The truth is that we are ALL naughty! The fall in the Garden of Eden long ago sealed our fate as depraved, “bad” human beings and our position on the naughty list. Giving money to the Salvation Army bell ringers or showing up for a Christmas Eve service does nothing to move our names to the preferred nice list. In fact, even the most consistently “good” person can never measure up to God’s holy standard. (Romans 3:10). We don’t have to be left on that cursed naughty list though. Jesus Christ covered up his divine nature with our sinful flesh and lived perfectly for us. His record is now ours when we accept His work on our behalf meaning that when the Father sees us, we are no longer “naughty” but perfectly “nice”.

Oh, we are Santa’s elves. We work hard all day….

In order to make enough toys for every boy and girl in the world, those elves have a ton of work to do! I’m sure magic helps a bit, but a lot of effort goes into the process! Jesus completed a task far greater than any Christmas toy as He hung on the cross for us. John 19:30 tells us that he breathed, “It is finished” as he bore the wrath of a holy God in His body. He would be separated from His Father because of our sin, not His. Any work we do would never come close to the effectiveness of His work on our behalf and is only done out of our gratefulness to Him. The work is done!

5 golden rings, 4 calling birds, 3 french hens, 2 turtle doves, and a partridge in a pear tree……

Except for the rings, those gift ideas probably don’t appear on too many Christmas wish lists these days, but the desire for more “stuff” hasn’t disappeared. We spend hour shopping for the perfect present for each person in our family and look forward to early Christmas morning when we enjoy the surprised look on their faces! Unfortunately, even the most expensive of gifts won’t last forever. Toys will break (even as early as Christmas afternoon), cars will be dented, and jewelry will be misplaced. All is not lost, however! The gift of grace earned through Christ will never end. Through it, we receive abundant life which begins when receive it and comes to completeness in eternity! The gift of salvation will last forever!

Enjoy this holiday season! Sing silly carols and make gingerbread houses with your family! Have fun choosing gifts for one another and finding the best place for mistletoe. But, let the joy of the holidays be fueled by the Prince of Peace whose coming provided eternal riches for your soul! Even the Grinch can’t take that away!

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The Fruit of Gratefulness….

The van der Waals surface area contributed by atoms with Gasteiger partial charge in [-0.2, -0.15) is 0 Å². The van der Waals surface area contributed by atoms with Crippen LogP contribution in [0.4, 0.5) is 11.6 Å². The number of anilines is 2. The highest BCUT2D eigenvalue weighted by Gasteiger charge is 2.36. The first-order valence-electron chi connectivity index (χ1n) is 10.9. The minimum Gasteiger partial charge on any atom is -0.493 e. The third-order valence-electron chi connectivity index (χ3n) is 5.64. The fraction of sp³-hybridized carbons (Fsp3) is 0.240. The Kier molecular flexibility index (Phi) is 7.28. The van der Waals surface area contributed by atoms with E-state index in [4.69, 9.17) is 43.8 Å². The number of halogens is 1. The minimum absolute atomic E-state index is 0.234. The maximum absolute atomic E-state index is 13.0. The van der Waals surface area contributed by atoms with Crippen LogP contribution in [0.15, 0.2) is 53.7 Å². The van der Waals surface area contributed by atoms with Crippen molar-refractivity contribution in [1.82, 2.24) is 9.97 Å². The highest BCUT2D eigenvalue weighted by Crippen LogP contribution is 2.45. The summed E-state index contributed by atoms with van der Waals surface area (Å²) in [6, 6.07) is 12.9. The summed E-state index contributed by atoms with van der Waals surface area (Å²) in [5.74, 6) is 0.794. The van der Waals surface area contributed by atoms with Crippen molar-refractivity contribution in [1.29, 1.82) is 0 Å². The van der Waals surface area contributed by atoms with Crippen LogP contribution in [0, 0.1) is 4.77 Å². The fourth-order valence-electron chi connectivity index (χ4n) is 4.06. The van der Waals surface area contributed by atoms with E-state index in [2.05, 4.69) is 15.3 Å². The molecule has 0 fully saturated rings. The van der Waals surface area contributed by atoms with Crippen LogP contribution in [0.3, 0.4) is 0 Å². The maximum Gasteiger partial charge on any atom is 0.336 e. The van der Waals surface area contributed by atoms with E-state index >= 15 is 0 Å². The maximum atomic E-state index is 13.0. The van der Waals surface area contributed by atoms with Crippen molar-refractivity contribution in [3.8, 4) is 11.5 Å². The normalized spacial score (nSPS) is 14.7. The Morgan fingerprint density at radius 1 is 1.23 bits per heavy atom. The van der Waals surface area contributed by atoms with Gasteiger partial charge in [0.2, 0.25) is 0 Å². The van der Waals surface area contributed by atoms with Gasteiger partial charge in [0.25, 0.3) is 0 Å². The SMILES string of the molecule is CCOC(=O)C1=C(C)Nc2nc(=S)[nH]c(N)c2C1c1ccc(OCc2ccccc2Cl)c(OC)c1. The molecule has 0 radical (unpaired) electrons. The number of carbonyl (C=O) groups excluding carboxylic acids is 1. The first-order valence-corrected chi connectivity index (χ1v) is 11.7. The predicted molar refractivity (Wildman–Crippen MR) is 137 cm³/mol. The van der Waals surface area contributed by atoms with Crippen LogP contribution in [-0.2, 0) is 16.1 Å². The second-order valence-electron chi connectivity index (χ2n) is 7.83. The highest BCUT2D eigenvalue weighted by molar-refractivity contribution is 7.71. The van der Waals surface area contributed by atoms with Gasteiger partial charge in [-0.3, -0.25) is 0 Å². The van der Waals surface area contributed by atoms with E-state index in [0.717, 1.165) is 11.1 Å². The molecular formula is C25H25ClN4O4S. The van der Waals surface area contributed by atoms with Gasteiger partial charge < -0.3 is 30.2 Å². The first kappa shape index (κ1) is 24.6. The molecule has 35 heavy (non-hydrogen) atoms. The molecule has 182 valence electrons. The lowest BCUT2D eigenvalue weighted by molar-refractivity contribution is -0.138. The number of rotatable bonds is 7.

“What do you say?” I ask my son as he takes the cookie from the waitress.

“Thank you!” he says with his silly four year old grin.

I pat him on the shoulder with an approving look and secretly feel proud of myself that I’m raising such polite children. Even my one-year-old toddler says something slightly resembling those two words although nobody outside our immediate family would be able to decipher it.

I really swell with pride when our oldest, clearly and loudly responds, “Thank you” on his own accord. I must really be doing this mothering thing right! After all, every parent includes gratefulness in the list of character qualities they want their children to develop by 18 years old.

fruit of gratefulness 2

As we head into another busy holiday season, though, I wonder if we’re missing the mark with this thing called gratefulness. How can we cultivate this attitude in even our smallest children?

To read the rest of this post, visit Emily Jensen, my writing home for today….

The Ology {A recommendation for your kids}….

Our family LOVES music! It’s not rare for music of some sort to be playing as soon as we start the car. All three kids listen to CD’s as they fall asleep. Sometimes I find my oldest putting on one of their favorites to listen to while they play puzzles and super heroes.

It’s amazing how much sinks into little brains, and even music in the background can play a huge role in their understanding of doctrine, God, and the gospel.

That’s why I’m super excited about the latest kids recording from Sovereign Grace Music! Screen Shot 2015-09-28 at 9.25.49 PM

It covers major themes of Scripture in a fun way for kids! It also pairs perfectly with the new book, The Ology: Ancient Truths Ever New by Marty Machowski. It’s a great way to introduce kids to the basics of theology in a simple way .

The other great news is that the songs are enjoyable for daddies and mommies too! No annoying kids songs here!!!

Here are a couple preview videos for you to enjoy over at the Sovereign Grace FB Page!

Just the Way God Wanted Us to Be

Our Help

Order your copy HERE! 




Naptime Doctrine…..

As I’ve mentioned in previous posts, the word doctrine often sounds like an extremely boring term. It conjures up images of an old professor in a tweed jacket using big words like propitiation and protoevangelium. It gives the idea of knowledge for knowledge sake. Dry terminology to fill books and commentaries that only get read during a pastor’s sermon preparation.

Let’s take a step back, though, and look at the definition of doctrine: